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Black Licorice and Stomach Pain

by
author image Shannon Marks
Shannon Marks started her journalism career in 1994. She was a reporter at the "Beachcomber" in Rehoboth Beach, Del., and contributed to "Philadelphia Weekly." Marks also served as a research editor, reporter and contributing writer at lifestyle, travel and entertainment magazines in New York City. She holds a Bachelor of Arts in literature from Temple University.
Black Licorice and Stomach Pain
A close-up of black licorice candy. Photo Credit scisettialfio/iStock/Getty Images

Licorice is an herb that is derived from Glycyrrhiza glabra, a perennial that grows naturally in parts of Europe and Asia. It has been used for medicinal purposes in ancient Greece and Roman times, according to the "Journal of the Pharmaceutical Society of Japan." In modern times, the herb is used for its extract for the treatment of stomach problems and to produce candy, including black licorice.

About Black Licorice

Not all black licorice candy is made from Glycyrrhiza glabra. Black licorice also may be made with anise oil, a different herb that has an aroma and flavor that’s similar to licorice. The University of Michigan Health System reports that while anise is an alternative therapy that has been traditionally used for the treatment of indigestion, heartburn and stomach acid, there’s little or no scientific evidence to support these claims.

Licorice Compounds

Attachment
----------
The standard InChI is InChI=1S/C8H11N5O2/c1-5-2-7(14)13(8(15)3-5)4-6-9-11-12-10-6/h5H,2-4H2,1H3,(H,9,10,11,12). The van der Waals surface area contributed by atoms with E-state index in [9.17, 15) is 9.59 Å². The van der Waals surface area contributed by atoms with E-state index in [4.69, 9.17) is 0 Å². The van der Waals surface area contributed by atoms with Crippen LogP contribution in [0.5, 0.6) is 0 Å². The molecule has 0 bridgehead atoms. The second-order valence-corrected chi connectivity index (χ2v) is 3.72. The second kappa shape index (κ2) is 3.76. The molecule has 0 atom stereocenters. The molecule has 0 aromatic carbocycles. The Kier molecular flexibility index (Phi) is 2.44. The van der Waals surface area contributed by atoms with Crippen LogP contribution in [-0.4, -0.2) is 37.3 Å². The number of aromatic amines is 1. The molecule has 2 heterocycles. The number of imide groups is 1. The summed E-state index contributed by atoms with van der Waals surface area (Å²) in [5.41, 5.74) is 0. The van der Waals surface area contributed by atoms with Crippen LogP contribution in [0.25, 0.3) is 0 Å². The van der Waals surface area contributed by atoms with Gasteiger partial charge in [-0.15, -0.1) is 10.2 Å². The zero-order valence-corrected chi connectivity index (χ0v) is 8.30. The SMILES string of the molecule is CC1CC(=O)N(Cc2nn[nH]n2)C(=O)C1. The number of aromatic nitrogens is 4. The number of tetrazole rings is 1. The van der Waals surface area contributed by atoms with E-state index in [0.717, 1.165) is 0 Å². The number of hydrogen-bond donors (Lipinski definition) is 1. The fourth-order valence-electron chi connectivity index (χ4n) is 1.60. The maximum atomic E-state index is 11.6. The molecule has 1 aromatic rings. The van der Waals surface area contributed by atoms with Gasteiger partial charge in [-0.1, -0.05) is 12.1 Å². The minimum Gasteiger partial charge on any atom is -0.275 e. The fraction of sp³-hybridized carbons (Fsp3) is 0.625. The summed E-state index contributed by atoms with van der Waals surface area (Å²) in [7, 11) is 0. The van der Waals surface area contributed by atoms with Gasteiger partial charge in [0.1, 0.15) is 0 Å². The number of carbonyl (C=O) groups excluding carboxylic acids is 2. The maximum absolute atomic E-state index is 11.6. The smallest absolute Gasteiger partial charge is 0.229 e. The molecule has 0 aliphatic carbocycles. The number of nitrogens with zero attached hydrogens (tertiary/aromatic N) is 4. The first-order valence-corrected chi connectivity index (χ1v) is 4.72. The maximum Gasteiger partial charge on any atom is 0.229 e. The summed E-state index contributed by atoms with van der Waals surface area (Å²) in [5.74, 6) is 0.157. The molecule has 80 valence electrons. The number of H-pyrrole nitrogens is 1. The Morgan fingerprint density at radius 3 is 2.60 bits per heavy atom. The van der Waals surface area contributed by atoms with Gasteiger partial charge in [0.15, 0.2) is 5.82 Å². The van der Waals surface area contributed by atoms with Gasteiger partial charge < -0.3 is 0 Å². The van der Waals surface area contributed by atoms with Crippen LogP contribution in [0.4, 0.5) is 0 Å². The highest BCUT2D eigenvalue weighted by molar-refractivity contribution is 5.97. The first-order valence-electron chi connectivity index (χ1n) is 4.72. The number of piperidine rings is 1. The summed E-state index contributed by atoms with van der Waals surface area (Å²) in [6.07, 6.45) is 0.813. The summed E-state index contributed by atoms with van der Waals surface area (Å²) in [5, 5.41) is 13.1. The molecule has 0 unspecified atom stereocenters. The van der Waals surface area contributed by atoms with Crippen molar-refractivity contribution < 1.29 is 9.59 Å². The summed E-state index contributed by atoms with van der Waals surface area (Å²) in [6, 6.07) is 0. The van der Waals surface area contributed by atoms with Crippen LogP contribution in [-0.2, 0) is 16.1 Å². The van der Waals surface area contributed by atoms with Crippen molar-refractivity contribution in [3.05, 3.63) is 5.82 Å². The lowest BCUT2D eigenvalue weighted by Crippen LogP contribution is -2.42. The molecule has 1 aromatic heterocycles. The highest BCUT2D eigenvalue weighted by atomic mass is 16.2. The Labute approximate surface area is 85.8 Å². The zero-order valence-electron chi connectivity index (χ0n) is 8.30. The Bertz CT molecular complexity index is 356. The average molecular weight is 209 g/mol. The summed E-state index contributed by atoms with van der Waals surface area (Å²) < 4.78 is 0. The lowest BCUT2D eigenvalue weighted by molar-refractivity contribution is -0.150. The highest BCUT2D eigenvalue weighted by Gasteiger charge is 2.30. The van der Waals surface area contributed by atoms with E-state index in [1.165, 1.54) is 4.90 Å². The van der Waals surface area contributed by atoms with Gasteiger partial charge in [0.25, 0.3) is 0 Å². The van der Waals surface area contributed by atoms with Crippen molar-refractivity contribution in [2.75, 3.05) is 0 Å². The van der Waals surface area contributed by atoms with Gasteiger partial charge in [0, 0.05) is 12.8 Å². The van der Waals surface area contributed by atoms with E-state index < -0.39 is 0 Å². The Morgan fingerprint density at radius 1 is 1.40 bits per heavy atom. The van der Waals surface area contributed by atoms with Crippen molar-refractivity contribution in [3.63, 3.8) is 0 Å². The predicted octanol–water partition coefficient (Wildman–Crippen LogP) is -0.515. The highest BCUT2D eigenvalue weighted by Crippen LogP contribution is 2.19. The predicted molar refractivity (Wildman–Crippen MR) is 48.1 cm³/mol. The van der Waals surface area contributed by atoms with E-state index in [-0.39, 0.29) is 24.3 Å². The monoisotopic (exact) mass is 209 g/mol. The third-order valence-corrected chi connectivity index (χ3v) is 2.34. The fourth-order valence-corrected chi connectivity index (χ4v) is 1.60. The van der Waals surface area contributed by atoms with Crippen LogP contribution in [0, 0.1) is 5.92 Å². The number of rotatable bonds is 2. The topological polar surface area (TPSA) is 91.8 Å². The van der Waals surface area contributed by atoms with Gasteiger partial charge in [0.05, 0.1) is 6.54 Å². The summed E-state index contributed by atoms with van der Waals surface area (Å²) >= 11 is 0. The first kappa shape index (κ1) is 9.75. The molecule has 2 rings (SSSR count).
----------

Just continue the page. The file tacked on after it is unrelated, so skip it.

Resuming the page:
Compounds in herbal licorice have been linked to easing stomach pain. In patients with stomach ulcers, 90 percent experienced an improvement in symptoms and 22 out of 100 were ulcer-free after six weeks of treatment with licorice, according to St. Luke’s Sugar Land Hospital in Texas. Deglycyrrhizinated licorice, or DGL -- which is herbal licorice with the compound used for making candy removed – is often used for the treatment of peptic ulcers. Antacids with DGL have been shown in some studies to perform as well as prescription medications for the treatment of ulcers.

Side Effects

In some cases, eating black licorice made with glycyrrhizin could worsen stomach pain or cause breathing difficulties. Eating too much licorice can lead to water retention, also known as edema, and low potassium, or hypokalemia. Symptoms of edema include shortness of breath and chest pain. Hypokalemia can lead to constipation, which causes abdominal discomfort and cramps. Finally, consuming too much candy, even a confection with a known ulcer-curing compound, can cause indigestion, bloating, cramps and nausea.

Treatment

To get relief from abdominal pain, St. Luke's suggests taking herbal licorice rather than its confectionery cousin. You can consume 1 gram to 5 grams of infused dried licorice root three times a day or take 250 milligrams to 500 milligrams of licorice extract three times daily. For a peptic ulcer, take 0.4 gram to 1.6 grams of DGL three times a day. Avoid the risk of dangerous side effects If your symptoms persist a week or longer, stop taking licorice and talk to your doctor.

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